August 20, 2019 | 2 minute read
Posted by Matthew Zentz on August 20, 2019

Whether someone is dealing with divorce or paternity issues, when children are involved in a legal dispute, custody will be an issue.

Often times when talking about custody people use the terms "full custody" or "sole custody" in discussing a custody arrangement in Indiana. These are incomplete terms. In Indiana, there are two concepts regarding custody, "legal custody" and "physical custody."

Legal custody is the concept of who makes decisions for children including but not limited to where a child goes to school, what to do about their religious upbringing, and medical care. Physical custody refers to where a child lays their head on most nights. There is typically a primary physical custodian/custodial parent and a non-physical custodian/non-custodial parent.

Whether in divorce or paternity matters, courts in Indiana apply a "best interest" standard when evaluating custody issues. While it may seem simple to say that a court is going to do what is in the best interest of children, that can be complicated when both parents believe that they have the best interest of a child at heart and those ideas are not consistent with each other. Under I.C. 31-17-2-8, there are statutory factors that the court will consider to determine what is best for a child including, the age and sex of the child, the wishes of the child's parent or parents, the wishes of the child, with more consideration given to the child's wishes if the child is at least fourteen (14) years of age, the interaction and interrelationship of the child with parents, siblings, or other family members, the child's adjustment to home, school, and community, the mental and physical health of all individuals involved, and evidence of a pattern of domestic or family violence by either parent.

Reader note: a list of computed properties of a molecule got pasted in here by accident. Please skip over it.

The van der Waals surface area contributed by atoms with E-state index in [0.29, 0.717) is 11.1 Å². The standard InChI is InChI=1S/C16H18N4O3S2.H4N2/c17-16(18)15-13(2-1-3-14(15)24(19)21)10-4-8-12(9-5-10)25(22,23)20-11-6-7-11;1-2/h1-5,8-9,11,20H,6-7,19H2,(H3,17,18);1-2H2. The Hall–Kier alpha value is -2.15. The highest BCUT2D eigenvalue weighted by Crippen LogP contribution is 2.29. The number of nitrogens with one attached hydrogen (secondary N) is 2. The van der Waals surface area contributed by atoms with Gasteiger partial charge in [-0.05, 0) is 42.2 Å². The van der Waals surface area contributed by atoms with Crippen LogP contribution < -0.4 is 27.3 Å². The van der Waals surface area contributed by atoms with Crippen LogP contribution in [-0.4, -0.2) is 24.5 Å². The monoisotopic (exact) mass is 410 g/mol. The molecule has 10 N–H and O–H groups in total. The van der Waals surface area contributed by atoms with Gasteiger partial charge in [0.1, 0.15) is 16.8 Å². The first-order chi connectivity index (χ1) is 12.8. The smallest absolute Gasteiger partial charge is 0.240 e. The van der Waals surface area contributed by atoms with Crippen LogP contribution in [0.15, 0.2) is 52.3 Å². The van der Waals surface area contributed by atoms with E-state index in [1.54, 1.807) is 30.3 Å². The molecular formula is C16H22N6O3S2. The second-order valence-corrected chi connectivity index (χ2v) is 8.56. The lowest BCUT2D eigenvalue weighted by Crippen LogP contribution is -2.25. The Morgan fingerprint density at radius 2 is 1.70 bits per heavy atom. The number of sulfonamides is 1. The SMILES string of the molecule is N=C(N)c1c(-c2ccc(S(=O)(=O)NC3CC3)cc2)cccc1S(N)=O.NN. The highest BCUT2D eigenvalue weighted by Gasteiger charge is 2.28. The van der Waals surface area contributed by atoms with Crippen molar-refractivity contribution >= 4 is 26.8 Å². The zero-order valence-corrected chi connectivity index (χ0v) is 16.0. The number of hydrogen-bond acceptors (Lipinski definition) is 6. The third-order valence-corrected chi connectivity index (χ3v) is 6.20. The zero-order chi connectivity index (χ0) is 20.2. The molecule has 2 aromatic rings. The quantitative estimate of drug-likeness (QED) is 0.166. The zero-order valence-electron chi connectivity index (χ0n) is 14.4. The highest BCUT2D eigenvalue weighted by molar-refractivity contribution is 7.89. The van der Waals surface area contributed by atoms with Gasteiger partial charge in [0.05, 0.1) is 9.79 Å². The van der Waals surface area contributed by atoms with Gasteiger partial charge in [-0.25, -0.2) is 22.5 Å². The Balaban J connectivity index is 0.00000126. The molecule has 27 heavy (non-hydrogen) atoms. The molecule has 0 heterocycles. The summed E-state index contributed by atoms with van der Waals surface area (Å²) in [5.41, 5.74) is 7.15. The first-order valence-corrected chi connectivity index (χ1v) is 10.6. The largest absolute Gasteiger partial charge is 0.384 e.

Those factors are important and they must be supported by evidence properly admitted for a judge to consider. It is important to understand that simply believing you have your child's best interest at heart, while true, is not sufficient for the court to make a determination.

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